The challenging party may not assert invalidit of an unacknowledged farm lease when there are facts showing both parties had performed acts called for in the lease in the belief it was valid. Indeed, under RCW 59.04.010 acknowledgment is not required for a lease which may be performed within one year. Lost future profits are an appropriate measure of damages for breach of a farm lease when the amounts can be established with reasonable certainty.
We affirm the decision of the Court of Appeals, Division III, which affirmed a verdict and judgment against Petitioners finding them liable for breach of a farm lease and for creating a nuisance by polluting or contaminating well water used for commercial farming on an adjacent property.
While I concur in the ultimate disposition of the case, I write separately to emphasize the trial court's error in not giving the complete text of RCW 90.48.080 in its instructions to the jury.
At trial, the court instructed the jury on a nuisance per se theory over defendant's objections. The court then quoted a portion of the Water Pollution Control Act, RCW 90.48.080, and advised the jury that a violation of the statute constituted a nuisance. The court instructed the jury as follows:
It shall be unlawful for any person to throw, drain, run, or otherwise discharge into any of the waters of this state, or to cause, permit or suffer to be thrown, run, drained, allowed to seep or otherwise discharged into such waters any organic or inorganic matter that shall cause or tend to cause pollution of such waters․
RCW 90.48.080 (emphasis added.) The instruction, however, omitted the remaining portion of the statute which read “according to the determination of the department as provided for in this chapter.” RCW 90.48.080.
Boise argues that the omitted language requires an affirmative departmental finding that Boise was in violation of the Act. However, the language of the statute and the decisions of this court do not support such an analysis. See Miotke v. City of Spokane, 101 Wash.2d 307, 678 P.2d 803 (1984). Instead, the language indicates that whether a party is in violation of RCW 90.48.080 is to be determined by departmental rules and regulations promulgated pursuant to the Act. Although the plaintiff must show that the facility was operating in violation of the law, that plaintiff need not also show that the Department of Ecology (DOE) has intervened in the matter.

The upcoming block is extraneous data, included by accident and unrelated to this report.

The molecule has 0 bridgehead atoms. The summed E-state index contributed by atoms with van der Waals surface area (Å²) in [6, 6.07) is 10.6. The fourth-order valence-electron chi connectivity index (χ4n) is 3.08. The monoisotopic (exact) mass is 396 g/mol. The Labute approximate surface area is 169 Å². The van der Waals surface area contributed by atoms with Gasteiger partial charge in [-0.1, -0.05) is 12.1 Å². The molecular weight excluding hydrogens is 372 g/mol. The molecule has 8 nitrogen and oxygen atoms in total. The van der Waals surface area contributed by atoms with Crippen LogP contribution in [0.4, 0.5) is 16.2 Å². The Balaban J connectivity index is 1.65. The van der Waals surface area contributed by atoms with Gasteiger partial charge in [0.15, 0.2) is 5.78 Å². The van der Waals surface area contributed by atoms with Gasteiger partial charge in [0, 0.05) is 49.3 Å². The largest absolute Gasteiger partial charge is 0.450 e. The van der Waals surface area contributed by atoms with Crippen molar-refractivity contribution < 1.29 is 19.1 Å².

In 1972, Congress passed the Federal Water Pollution Control Act (FWPCA) Amendments governing the discharge of pollutants into navigable waters. 33 U.S.C. § 1131 (1976). The stated goal of the FWPCA is to “ ‘eliminate the discharge of pollutants into the Nation's waters by 1985 ․ through the enforcement of the strict timetables and technology-based effluent limitations established by the Act.’ ” Miotke, 101 Wash.2d at 322, 678 P.2d 803 (quoting Natural Resources Defense Council, Inc. v. Costle, 568 F.2d 1369, 1371 (D.C.Cir.1977)). The FWPCA sets forth a permit program, the National Pollutant Discharge Elimination System (NPDES), as the primary means of enforcing the Act's effluent limitations. Id. at 323, 678 P.2d 803. Congress made it clear that any discharge without or in violation of the conditions or limitations of such a water permit is unlawful.
There are innumerable references in the legislative history to the effect that the Act is founded on the “basic premise that a discharge of pollutants without a permit is unlawful and that discharges not in compliance with the limitations and conditions for a permit are unlawful.”
Id. at 324, 678 P.2d 803 (quoting Natural Resources Defense Council, 568 F.2d at 1374-75).